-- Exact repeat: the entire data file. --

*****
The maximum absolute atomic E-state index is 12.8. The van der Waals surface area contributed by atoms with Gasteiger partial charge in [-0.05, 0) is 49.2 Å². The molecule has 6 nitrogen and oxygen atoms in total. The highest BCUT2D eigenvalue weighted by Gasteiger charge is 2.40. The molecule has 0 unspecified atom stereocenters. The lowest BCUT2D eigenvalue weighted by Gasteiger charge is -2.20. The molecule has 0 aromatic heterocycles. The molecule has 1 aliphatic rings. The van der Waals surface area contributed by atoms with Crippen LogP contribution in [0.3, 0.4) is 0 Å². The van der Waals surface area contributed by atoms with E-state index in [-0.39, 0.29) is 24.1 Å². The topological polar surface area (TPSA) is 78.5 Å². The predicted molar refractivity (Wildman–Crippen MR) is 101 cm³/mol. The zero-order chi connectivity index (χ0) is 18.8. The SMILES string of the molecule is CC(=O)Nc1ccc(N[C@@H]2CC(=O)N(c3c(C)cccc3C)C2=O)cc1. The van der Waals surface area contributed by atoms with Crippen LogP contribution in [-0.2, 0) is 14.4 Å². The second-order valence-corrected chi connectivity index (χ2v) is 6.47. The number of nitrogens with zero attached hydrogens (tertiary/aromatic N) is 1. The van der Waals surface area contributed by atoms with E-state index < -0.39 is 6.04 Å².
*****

The maximum absolute atomic E-state index is 12.8. The van der Waals surface area contributed by atoms with Gasteiger partial charge in [-0.05, 0) is 49.2 Å². The molecule has 6 nitrogen and oxygen atoms in total. The highest BCUT2D eigenvalue weighted by Gasteiger charge is 2.40. The molecule has 0 unspecified atom stereocenters. The lowest BCUT2D eigenvalue weighted by Gasteiger charge is -2.20. The molecule has 0 aromatic heterocycles. The molecule has 1 aliphatic rings. The van der Waals surface area contributed by atoms with Crippen LogP contribution in [0.3, 0.4) is 0 Å². The van der Waals surface area contributed by atoms with E-state index in [-0.39, 0.29) is 24.1 Å². The topological polar surface area (TPSA) is 78.5 Å². The predicted molar refractivity (Wildman–Crippen MR) is 101 cm³/mol. The zero-order chi connectivity index (χ0) is 18.8. The SMILES string of the molecule is CC(=O)Nc1ccc(N[C@@H]2CC(=O)N(c3c(C)cccc3C)C2=O)cc1. The van der Waals surface area contributed by atoms with Crippen LogP contribution in [-0.2, 0) is 14.4 Å². The second-order valence-corrected chi connectivity index (χ2v) is 6.47. The number of nitrogens with zero attached hydrogens (tertiary/aromatic N) is 1. The van der Waals surface area contributed by atoms with E-state index < -0.39 is 6.04 Å².